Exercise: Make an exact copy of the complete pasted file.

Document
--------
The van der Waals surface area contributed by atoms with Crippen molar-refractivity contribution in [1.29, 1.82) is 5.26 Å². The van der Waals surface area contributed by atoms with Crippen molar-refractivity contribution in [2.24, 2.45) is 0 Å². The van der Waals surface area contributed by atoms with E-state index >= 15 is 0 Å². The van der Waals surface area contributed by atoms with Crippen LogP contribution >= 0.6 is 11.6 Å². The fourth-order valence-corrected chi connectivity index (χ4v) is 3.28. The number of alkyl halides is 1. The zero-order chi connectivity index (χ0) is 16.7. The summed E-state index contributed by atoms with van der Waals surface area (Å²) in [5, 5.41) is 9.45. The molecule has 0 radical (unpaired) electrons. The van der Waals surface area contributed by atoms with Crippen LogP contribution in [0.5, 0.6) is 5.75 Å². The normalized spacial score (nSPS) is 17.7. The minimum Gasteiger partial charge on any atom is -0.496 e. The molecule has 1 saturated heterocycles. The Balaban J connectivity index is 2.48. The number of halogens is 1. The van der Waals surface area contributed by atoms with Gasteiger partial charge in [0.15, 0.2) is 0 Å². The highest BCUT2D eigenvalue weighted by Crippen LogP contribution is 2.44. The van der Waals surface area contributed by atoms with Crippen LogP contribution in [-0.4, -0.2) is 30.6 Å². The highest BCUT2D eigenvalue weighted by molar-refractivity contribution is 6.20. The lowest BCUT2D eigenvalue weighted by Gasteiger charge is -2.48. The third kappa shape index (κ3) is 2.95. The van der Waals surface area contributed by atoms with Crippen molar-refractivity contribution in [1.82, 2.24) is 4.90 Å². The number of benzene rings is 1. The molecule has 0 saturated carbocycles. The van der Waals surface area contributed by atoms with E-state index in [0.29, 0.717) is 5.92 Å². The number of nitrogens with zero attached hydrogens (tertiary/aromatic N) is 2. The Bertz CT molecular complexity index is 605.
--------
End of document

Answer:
The van der Waals surface area contributed by atoms with Crippen molar-refractivity contribution in [1.29, 1.82) is 5.26 Å². The van der Waals surface area contributed by atoms with Crippen molar-refractivity contribution in [2.24, 2.45) is 0 Å². The van der Waals surface area contributed by atoms with E-state index >= 15 is 0 Å². The van der Waals surface area contributed by atoms with Crippen LogP contribution >= 0.6 is 11.6 Å². The fourth-order valence-corrected chi connectivity index (χ4v) is 3.28. The number of alkyl halides is 1. The zero-order chi connectivity index (χ0) is 16.7. The summed E-state index contributed by atoms with van der Waals surface area (Å²) in [5, 5.41) is 9.45. The molecule has 0 radical (unpaired) electrons. The van der Waals surface area contributed by atoms with Crippen LogP contribution in [0.5, 0.6) is 5.75 Å². The normalized spacial score (nSPS) is 17.7. The minimum Gasteiger partial charge on any atom is -0.496 e. The molecule has 1 saturated heterocycles. The Balaban J connectivity index is 2.48. The number of halogens is 1. The van der Waals surface area contributed by atoms with Gasteiger partial charge in [0.15, 0.2) is 0 Å². The highest BCUT2D eigenvalue weighted by Crippen LogP contribution is 2.44. The van der Waals surface area contributed by atoms with Crippen LogP contribution in [-0.4, -0.2) is 30.6 Å². The highest BCUT2D eigenvalue weighted by molar-refractivity contribution is 6.20. The lowest BCUT2D eigenvalue weighted by Gasteiger charge is -2.48. The third kappa shape index (κ3) is 2.95. The van der Waals surface area contributed by atoms with Crippen molar-refractivity contribution in [1.82, 2.24) is 4.90 Å². The number of benzene rings is 1. The molecule has 0 saturated carbocycles. The van der Waals surface area contributed by atoms with E-state index in [0.29, 0.717) is 5.92 Å². The number of nitrogens with zero attached hydrogens (tertiary/aromatic N) is 2. The Bertz CT molecular complexity index is 605.